This weeks’ patronizing corner comes to you courtesy of a friend of mine, whose presentation I was tortured with the day I am writing this. You know who you are, don’t pretend you don’t.
We’re going to go through the ins and outs of a good scientific presentation. What to do and what not to do. I want you to bear in mind I am not an expert presenter. Excitable yes, expert no. But I do know what doesn’t work and I think that’s important. We’re going to go through the rough outline you might take in your presentation and talk through what you need to consider for each part, then we’re going to lay down some rules, then I’m going to let you loose to inspire the world.
Title: Let’s start right at the top with something which, in theory, shouldn’t be too difficult but which, in practice, many people ruin. Definitely don’t make it super long and involved because it’s a pain to read for your audience and it’s even more of a pain for you to have to introduce. But similarly don’t just call it ‘Solving Dementia’ or something equally unhelpful. Some people have strong opinions on puns or the use of phrases like ‘double edged sword’ or ‘Janus faced’ but I’m not fussed at this point. Something pithy and informative is all you need. Don’t read it out, the audience have eyes. Tell them what you’re going to talk to them about, give them a rough overview of your presentation.
Introduction: We’ve got the title, which is an overview of the whole project. Next is your chance to introduce the problem, why it’s important and how you, and only you, can solve it. First things first. Assume nothing about your audience. Unless you are a stroke clinician going into an audience of stroke clinicians who all work on the same type of imaging that you do then you need to explain everything. And I mean everything. You cannot over patronize at this point. If you are going into a general neuroscience conference do not assume everyone in the room knows what dementia is, or the burden of it. Highlight the big picture problem. And do it in an imaginative way, or a way that makes it sound dramatic. Then people appreciate the scope of the issue, and you’ll capture their attention quickly.
Now you’ve told them that someone is diagnosed with dementia every 7 seconds, or something equally bold, you need to tell them what the problem is. And mostly the problem will be that we don’t have a cure. Or we don’t have a good diagnostic tool. Or we don’t have a good prognostic tool. Or the ones we have are a bit outdated and don’t work all that well. Again, err on the side of patronizing here.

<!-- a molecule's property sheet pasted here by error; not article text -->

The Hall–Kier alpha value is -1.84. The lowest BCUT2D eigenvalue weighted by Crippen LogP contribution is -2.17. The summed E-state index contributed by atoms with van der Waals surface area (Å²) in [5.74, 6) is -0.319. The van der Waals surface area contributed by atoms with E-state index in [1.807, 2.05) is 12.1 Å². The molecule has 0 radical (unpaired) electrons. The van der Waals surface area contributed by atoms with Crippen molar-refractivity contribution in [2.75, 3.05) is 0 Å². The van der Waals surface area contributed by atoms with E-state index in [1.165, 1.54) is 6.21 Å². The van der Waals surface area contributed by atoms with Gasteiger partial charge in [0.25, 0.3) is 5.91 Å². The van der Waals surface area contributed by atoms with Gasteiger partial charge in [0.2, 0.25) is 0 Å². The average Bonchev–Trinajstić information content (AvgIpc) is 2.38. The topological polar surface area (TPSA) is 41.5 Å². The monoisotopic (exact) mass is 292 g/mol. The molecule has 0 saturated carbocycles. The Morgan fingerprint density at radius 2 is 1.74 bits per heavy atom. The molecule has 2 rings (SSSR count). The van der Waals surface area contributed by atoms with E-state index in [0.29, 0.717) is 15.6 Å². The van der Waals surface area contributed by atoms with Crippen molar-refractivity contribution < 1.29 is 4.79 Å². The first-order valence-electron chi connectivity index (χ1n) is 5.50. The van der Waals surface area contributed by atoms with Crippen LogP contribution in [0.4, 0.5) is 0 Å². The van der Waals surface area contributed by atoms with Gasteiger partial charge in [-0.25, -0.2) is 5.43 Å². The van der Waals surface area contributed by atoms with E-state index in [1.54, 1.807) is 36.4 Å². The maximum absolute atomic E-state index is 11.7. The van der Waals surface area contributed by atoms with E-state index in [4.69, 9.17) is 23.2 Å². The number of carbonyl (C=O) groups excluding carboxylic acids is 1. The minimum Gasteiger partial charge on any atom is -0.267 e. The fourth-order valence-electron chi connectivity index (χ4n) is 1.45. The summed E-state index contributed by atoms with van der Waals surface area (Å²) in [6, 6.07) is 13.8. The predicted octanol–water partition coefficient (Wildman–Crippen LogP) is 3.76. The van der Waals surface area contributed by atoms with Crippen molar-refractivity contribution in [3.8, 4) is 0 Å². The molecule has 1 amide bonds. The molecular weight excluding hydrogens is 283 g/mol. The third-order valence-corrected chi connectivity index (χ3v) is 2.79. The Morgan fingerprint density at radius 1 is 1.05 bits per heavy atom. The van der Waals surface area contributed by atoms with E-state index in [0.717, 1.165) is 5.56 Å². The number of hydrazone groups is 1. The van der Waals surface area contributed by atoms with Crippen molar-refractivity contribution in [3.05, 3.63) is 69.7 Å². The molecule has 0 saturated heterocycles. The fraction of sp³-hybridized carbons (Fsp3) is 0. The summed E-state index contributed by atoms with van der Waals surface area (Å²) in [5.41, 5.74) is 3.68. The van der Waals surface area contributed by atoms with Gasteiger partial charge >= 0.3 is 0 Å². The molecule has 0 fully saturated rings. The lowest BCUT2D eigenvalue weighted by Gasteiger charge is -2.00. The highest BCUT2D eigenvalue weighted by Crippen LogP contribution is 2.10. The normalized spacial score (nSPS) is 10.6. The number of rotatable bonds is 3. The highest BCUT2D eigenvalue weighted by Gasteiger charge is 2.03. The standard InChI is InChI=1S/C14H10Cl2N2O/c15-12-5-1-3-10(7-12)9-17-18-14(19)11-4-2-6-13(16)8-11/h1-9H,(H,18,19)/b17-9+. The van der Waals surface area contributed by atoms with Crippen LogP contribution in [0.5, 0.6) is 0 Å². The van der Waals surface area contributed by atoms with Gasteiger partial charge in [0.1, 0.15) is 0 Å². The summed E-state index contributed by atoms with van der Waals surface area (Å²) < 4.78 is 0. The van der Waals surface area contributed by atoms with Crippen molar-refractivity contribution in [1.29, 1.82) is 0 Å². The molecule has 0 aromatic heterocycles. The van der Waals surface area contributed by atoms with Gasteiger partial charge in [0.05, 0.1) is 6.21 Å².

Once they’ve grasped the magnitude of the issue and the specific problems surrounding it you can crack on and tell them what you are going to do. Think of this as a more user-friendly version of your paper introduction. The upside-down triangle approach. Big picture stuff first but working your way down to how your work fits into the big picture.
And for all of this, use technical language sparingly. If you don’t need to use jargon, don’t. I’m not saying take it all the way down to a lay approach but there are ways of saying things that are easier to understand and make both the problem, and your research, more approachable. Remember your audience is full of potential collaborators, people who might be able to help you. If you make your problem easy to understand then they might think of a novel way to approach it. Here’s an example of what not to do in an introductory sentence courtesy of today’s torturer:
“Currently there is a variable association between ischemic infarct volumes to outcome”
Individually the words make sense, and as a sentence it also makes sense. But try this one on for size:
“The problem we have at the moment is that sometimes large strokes can result in very little disability, whereas small strokes can result in major disabilities, the size of the stroke is not necessarily a key determinant of how well patients recover”
Can you see how the second one may use more words but suddenly the importance of the problem is much clearer?
And for all of this you want to use text as sparingly as possible on your actual slides. So whilst I would say the words above I might just have the following text:
Infarct volume ≠ functional outcome